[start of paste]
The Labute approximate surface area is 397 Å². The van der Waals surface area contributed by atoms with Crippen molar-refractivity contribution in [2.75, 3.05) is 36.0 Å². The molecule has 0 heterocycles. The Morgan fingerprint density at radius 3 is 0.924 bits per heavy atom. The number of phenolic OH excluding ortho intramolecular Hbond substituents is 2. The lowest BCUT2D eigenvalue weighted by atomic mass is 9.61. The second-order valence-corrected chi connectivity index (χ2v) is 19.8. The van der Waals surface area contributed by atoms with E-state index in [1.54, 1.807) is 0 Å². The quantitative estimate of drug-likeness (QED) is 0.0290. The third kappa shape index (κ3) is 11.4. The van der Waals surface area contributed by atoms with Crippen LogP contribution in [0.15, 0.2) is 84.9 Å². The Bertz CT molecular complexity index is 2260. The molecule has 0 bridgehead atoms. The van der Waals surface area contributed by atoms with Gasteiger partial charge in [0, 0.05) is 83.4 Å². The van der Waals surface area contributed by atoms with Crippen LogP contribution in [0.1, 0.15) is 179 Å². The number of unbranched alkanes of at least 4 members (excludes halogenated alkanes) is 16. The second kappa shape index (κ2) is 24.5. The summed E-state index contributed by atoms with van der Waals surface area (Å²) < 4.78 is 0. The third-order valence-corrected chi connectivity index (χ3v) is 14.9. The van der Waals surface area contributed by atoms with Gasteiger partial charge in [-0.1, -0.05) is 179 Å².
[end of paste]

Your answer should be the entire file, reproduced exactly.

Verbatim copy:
The Labute approximate surface area is 397 Å². The van der Waals surface area contributed by atoms with Crippen molar-refractivity contribution in [2.75, 3.05) is 36.0 Å². The molecule has 0 heterocycles. The Morgan fingerprint density at radius 3 is 0.924 bits per heavy atom. The number of phenolic OH excluding ortho intramolecular Hbond substituents is 2. The lowest BCUT2D eigenvalue weighted by atomic mass is 9.61. The second-order valence-corrected chi connectivity index (χ2v) is 19.8. The van der Waals surface area contributed by atoms with E-state index in [1.54, 1.807) is 0 Å². The quantitative estimate of drug-likeness (QED) is 0.0290. The third kappa shape index (κ3) is 11.4. The van der Waals surface area contributed by atoms with Crippen LogP contribution in [0.15, 0.2) is 84.9 Å². The Bertz CT molecular complexity index is 2260. The molecule has 0 bridgehead atoms. The van der Waals surface area contributed by atoms with Gasteiger partial charge in [0, 0.05) is 83.4 Å². The van der Waals surface area contributed by atoms with Crippen LogP contribution in [0.1, 0.15) is 179 Å². The number of unbranched alkanes of at least 4 members (excludes halogenated alkanes) is 16. The second kappa shape index (κ2) is 24.5. The summed E-state index contributed by atoms with van der Waals surface area (Å²) < 4.78 is 0. The third-order valence-corrected chi connectivity index (χ3v) is 14.9. The van der Waals surface area contributed by atoms with Gasteiger partial charge in [-0.1, -0.05) is 179 Å².